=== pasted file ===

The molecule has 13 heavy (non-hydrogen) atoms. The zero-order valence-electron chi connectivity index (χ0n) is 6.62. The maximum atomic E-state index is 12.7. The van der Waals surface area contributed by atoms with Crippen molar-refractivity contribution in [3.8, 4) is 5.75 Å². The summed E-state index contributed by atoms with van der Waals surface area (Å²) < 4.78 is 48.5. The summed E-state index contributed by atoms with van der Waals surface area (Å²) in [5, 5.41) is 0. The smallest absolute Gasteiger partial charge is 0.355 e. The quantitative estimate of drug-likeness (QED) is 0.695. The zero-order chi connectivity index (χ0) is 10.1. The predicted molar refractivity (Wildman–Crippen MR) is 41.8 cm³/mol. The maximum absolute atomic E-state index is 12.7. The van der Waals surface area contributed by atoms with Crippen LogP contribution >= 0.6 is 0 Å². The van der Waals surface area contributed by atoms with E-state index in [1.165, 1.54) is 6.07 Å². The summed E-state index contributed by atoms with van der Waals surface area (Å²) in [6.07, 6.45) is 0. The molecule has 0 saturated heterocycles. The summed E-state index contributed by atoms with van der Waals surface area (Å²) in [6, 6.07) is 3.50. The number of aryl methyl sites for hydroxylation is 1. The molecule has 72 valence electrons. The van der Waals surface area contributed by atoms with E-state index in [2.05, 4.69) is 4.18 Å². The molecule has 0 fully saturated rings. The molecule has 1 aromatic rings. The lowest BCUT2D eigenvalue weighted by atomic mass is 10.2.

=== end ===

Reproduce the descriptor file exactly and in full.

The molecule has 13 heavy (non-hydrogen) atoms. The zero-order valence-electron chi connectivity index (χ0n) is 6.62. The maximum atomic E-state index is 12.7. The van der Waals surface area contributed by atoms with Crippen molar-refractivity contribution in [3.8, 4) is 5.75 Å². The summed E-state index contributed by atoms with van der Waals surface area (Å²) < 4.78 is 48.5. The summed E-state index contributed by atoms with van der Waals surface area (Å²) in [5, 5.41) is 0. The smallest absolute Gasteiger partial charge is 0.355 e. The quantitative estimate of drug-likeness (QED) is 0.695. The zero-order chi connectivity index (χ0) is 10.1. The predicted molar refractivity (Wildman–Crippen MR) is 41.8 cm³/mol. The maximum absolute atomic E-state index is 12.7. The van der Waals surface area contributed by atoms with Crippen LogP contribution >= 0.6 is 0 Å². The van der Waals surface area contributed by atoms with E-state index in [1.165, 1.54) is 6.07 Å². The summed E-state index contributed by atoms with van der Waals surface area (Å²) in [6.07, 6.45) is 0. The molecule has 0 saturated heterocycles. The summed E-state index contributed by atoms with van der Waals surface area (Å²) in [6, 6.07) is 3.50. The number of aryl methyl sites for hydroxylation is 1. The molecule has 72 valence electrons. The van der Waals surface area contributed by atoms with E-state index in [2.05, 4.69) is 4.18 Å². The molecule has 0 fully saturated rings. The molecule has 1 aromatic rings. The lowest BCUT2D eigenvalue weighted by atomic mass is 10.2.